A. Experimental timeline. GFP expression in the dentate gyrus of the hippocampus at 2 weeks, 6 weeks, 3 and 6 months after lentivirus injection. Two weeks following injection, GFP-infected cells are located in the subgranular layer of the dentate gyrus. Migration of GFP+ cells into the granular cell layer is apparent at 6 weeks post injection, while at 3 and 6 months post-injection many GFP+ cells are incorporated in the granular cell layer. B-C Percentage of freezing in context A (shock) vs. context B (similar context) of mice 3 months following injection with either control (15) shRNA (B) or with PS1 shRNA (C) (two-way repeated measures (context and days) ANOVA, F(context)1,16 = 5.02, P<0.05; and F(context)1,18 = 6.18, P<0.05 respectively). Paired t-test, *p<0.05, **p<0.005. Error bars indicate ± SEM. D. Discrimination ratio [(A-B)/max(A,B)] between the control and the PS1 injected animals (two-way ANOVA [treatment and days] with repeated measures, F(treatment)1,153 = 1.38, P>0.05) Error bars indicate ±SEM. E. Post-hoc comparisons between contexts and treatments on single days during the recognition memory paradigm (paired t-test, *p<0.05).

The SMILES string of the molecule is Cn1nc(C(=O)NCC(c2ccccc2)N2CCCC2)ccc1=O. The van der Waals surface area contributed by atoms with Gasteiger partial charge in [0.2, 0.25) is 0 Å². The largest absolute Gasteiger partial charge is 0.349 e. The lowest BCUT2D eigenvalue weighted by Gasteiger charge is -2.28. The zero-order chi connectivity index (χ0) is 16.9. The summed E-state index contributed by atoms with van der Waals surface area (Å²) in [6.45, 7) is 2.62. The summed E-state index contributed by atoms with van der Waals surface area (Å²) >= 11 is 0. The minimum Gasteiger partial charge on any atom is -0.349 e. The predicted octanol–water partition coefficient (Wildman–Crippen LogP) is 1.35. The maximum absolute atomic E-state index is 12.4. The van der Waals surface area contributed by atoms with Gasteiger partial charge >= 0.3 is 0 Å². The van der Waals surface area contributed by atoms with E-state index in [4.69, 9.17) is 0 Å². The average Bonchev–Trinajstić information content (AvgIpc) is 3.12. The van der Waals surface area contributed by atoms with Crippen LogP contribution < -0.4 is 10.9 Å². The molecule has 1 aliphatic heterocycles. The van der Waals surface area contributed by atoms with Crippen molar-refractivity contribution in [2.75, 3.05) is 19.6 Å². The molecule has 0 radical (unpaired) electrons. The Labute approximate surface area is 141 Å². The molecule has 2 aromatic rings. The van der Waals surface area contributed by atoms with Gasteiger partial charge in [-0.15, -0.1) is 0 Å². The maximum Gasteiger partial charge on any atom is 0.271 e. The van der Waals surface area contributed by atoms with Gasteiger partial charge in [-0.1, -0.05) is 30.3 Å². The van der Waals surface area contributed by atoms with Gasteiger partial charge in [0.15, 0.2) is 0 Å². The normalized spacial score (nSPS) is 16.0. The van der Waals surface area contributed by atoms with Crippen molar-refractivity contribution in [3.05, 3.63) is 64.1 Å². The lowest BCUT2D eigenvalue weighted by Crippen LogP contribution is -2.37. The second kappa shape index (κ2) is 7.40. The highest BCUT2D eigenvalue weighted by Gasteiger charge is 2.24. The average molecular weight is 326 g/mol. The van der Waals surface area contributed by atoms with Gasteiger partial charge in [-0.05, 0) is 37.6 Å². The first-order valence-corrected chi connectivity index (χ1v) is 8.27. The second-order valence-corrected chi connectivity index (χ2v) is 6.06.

First, we examined the performance of these mice in pattern separation, a task known to be neurogenesis-dependent . Both control shRNA and PS1 shRNA injected mice exhibit a significant interaction between both contexts and days (Fig 1b and 1c; F1,16 = 5.02, *P<0.05, N = 9 and F1,18 = 6.203, *P<0.05, N = 10, respectively) 3 months after injection. To test the discrimination on each day, paired t-test was performed comparing the percentage of freezing in the two contexts. Significant differences were found on days 3 (*P<0.05), 5, 6, 7, 8 and 9 (all **P<0.005) in the RL shRNA injected mice (Fig 1b and 1e). Significant context discrimination differences were found on days 3, 5 (**P<0.005), 8 (*P<0.05) and 9 (**P<0.005) in the PS1 shRNA injected mice (Fig 1c and 1e). Analysis of discrimination ratios for each group over the 9 days of testing reveals no significant difference at this time point (Fig 1d, F(treatment)1,17 = 0.57, P>0.05).